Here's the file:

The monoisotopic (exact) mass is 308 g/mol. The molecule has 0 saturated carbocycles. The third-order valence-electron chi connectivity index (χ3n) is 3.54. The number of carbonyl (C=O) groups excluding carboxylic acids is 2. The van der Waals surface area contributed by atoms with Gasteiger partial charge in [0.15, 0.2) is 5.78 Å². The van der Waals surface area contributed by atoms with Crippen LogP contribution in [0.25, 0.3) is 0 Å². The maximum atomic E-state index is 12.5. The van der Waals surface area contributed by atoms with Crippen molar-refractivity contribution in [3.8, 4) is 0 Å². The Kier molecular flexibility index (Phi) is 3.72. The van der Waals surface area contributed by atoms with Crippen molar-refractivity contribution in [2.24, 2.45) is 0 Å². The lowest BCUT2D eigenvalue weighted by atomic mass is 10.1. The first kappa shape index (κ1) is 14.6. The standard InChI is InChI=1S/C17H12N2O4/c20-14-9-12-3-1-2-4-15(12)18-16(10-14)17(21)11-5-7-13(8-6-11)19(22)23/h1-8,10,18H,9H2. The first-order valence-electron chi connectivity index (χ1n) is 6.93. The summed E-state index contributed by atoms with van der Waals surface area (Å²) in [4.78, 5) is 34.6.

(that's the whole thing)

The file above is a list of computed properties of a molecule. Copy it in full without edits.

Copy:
The monoisotopic (exact) mass is 308 g/mol. The molecule has 0 saturated carbocycles. The third-order valence-electron chi connectivity index (χ3n) is 3.54. The number of carbonyl (C=O) groups excluding carboxylic acids is 2. The van der Waals surface area contributed by atoms with Gasteiger partial charge in [0.15, 0.2) is 5.78 Å². The van der Waals surface area contributed by atoms with Crippen LogP contribution in [0.25, 0.3) is 0 Å². The maximum atomic E-state index is 12.5. The van der Waals surface area contributed by atoms with Crippen molar-refractivity contribution in [3.8, 4) is 0 Å². The Kier molecular flexibility index (Phi) is 3.72. The van der Waals surface area contributed by atoms with Crippen molar-refractivity contribution in [2.24, 2.45) is 0 Å². The lowest BCUT2D eigenvalue weighted by atomic mass is 10.1. The first kappa shape index (κ1) is 14.6. The standard InChI is InChI=1S/C17H12N2O4/c20-14-9-12-3-1-2-4-15(12)18-16(10-14)17(21)11-5-7-13(8-6-11)19(22)23/h1-8,10,18H,9H2. The first-order valence-electron chi connectivity index (χ1n) is 6.93. The summed E-state index contributed by atoms with van der Waals surface area (Å²) in [4.78, 5) is 34.6.